A vaccinator prepares to administer a COVID-19 vaccine at a county-run clinic at White Oak Recreation Center in early January 2021. Credit: File Photo

Uninsured residents will be given priority when it comes to government distribution of the new COVID-19 booster, county Health Officer Dr. Kisha Davis said during a Tuesday presentation to the Montgomery County Council in Rockville.

Last month, the Food and Drug Administration approved new COVID-19 boosters from Pfizer and Moderna that is formulated to target the XBB.1.5 subvariant of the virus. But for the first time, the federal government will not be covering the cost of the vaccine. Most insured residents will go through pharmacies or primary care providers to receive their vaccines, but the county will receive vaccines for uninsured children and a limited number for uninsured adults.

“This is a new advancement that we’re really excited about,” Davis said.

The Department of Health and Human Services is coordinating with Montgomery Cares providers, community hubs, regional service centers and other community partners to provide free COVID-19 boosters to uninsured residents through the Centers for Disease Control and Prevention (CDC) Bridge program, which aims to make vaccines accessible to people without private insurance.

The county is continuing to provide free at-home COVID-19 test kits and masks at local libraries. The CDC also maintains a list of no-cost COVID-19 testing sites.

Davis said while experts are predicting a moderate COVID-19 season, with numbers expected to lower following the late summer uptick, it’s still important to vaccinate for COVID-19 as well as the flu and RSV.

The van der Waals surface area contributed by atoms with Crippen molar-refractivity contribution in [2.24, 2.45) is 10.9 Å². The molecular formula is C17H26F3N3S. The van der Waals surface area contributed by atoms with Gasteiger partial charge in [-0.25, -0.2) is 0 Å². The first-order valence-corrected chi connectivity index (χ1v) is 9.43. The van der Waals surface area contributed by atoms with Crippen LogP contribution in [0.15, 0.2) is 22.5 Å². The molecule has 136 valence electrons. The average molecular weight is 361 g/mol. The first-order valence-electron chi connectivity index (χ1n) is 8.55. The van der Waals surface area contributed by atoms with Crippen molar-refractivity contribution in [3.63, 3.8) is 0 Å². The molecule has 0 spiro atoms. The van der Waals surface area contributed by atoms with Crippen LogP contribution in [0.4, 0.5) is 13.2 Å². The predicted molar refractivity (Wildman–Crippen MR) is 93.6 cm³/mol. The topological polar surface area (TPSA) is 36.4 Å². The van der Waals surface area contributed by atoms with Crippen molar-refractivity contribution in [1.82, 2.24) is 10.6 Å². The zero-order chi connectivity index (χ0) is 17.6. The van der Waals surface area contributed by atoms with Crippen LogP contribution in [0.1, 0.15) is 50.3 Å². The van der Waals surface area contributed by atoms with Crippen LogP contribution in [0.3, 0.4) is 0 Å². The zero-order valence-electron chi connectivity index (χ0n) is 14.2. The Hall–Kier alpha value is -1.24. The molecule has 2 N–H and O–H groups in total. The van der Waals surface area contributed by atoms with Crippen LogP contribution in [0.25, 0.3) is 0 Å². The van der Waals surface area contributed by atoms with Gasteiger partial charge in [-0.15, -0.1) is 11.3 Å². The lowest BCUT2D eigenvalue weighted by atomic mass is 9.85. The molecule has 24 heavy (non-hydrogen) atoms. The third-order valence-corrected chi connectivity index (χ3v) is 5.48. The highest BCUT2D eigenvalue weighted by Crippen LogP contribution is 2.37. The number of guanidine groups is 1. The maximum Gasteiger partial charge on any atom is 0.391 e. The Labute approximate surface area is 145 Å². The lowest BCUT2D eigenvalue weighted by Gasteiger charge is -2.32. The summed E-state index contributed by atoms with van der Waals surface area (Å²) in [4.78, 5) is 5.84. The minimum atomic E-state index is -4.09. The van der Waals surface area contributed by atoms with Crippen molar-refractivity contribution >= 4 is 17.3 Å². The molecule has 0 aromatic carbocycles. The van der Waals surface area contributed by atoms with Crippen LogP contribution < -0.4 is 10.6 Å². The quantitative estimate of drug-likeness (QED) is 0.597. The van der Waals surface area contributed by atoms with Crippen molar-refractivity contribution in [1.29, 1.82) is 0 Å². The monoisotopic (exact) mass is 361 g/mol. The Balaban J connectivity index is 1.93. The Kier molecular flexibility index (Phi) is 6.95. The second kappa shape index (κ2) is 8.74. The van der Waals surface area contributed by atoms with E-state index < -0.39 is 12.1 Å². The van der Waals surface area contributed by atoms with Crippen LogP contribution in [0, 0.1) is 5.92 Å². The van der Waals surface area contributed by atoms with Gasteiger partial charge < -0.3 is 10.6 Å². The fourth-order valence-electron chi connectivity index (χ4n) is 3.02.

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Montgomery County did better than the national average when it came to booster vaccines–for example, 33% of residents between ages 18-64 got the booster in 2022 and 2023, in comparison to 15% nationally – but Davis said, “we could still do a little bit better.” Davis said she hopes the new booster will be an opportunity to get more people boosted.

The theme of reaching and prioritizing underrepresented groups was echoed throughout a presentation and report given to the council on Tuesday about the health department’s work so far this year.

One way the department is looking to do this is through a new mobile health clinic that would travel to community events. The initiative had its soft launch at Poolesville Day in September, and the department is still anticipating acquiring the actual vehicle in the spring. The program staffs one nurse practitioner, two nurses, one social worker, two community health workers and one driver, and is providing pop-up services. These include preventive screenings, preventive and routine/diagnostic care, health education, and addressing social determinants of health.

The Department of Health and Human Services is also releasing $100,000 worth of community grants for community based organizations aimed at reducing fentanyl use overdose and death.

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“The focus population will be for organizations targeting people who use drugs or are at risk for using fentanyl. Community organizations can apply for up to $25,000 to be used over 12 months, and this will be part of the county’s community grant program,” David said.

The department is also working to reach more underrepresented groups in the county by specifically identifying and addressing subgroups through its three year community health needs assessment, including residents of the agricultural reserve, LGBTQ+ residents, disabled residents, refugees, youth and older adults. In the assessment, 1,374 residents were surveyed, and another 842 residents participated in an LGBTQ+ specific survey. The department is taking the data collected from the survey to work on setting forth priorities.

Currently, the department is working to connect county departments to address key themes identified in the surveys as high-need areas.

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“Mental health and access to behavioral health continues to be on the minds and experiences of our residents,” said Dr. Christopher Rogers, acting chief of Public Health Services for DHHS, “We heard clearly from the community that they valued and they need culturally and language competent services.”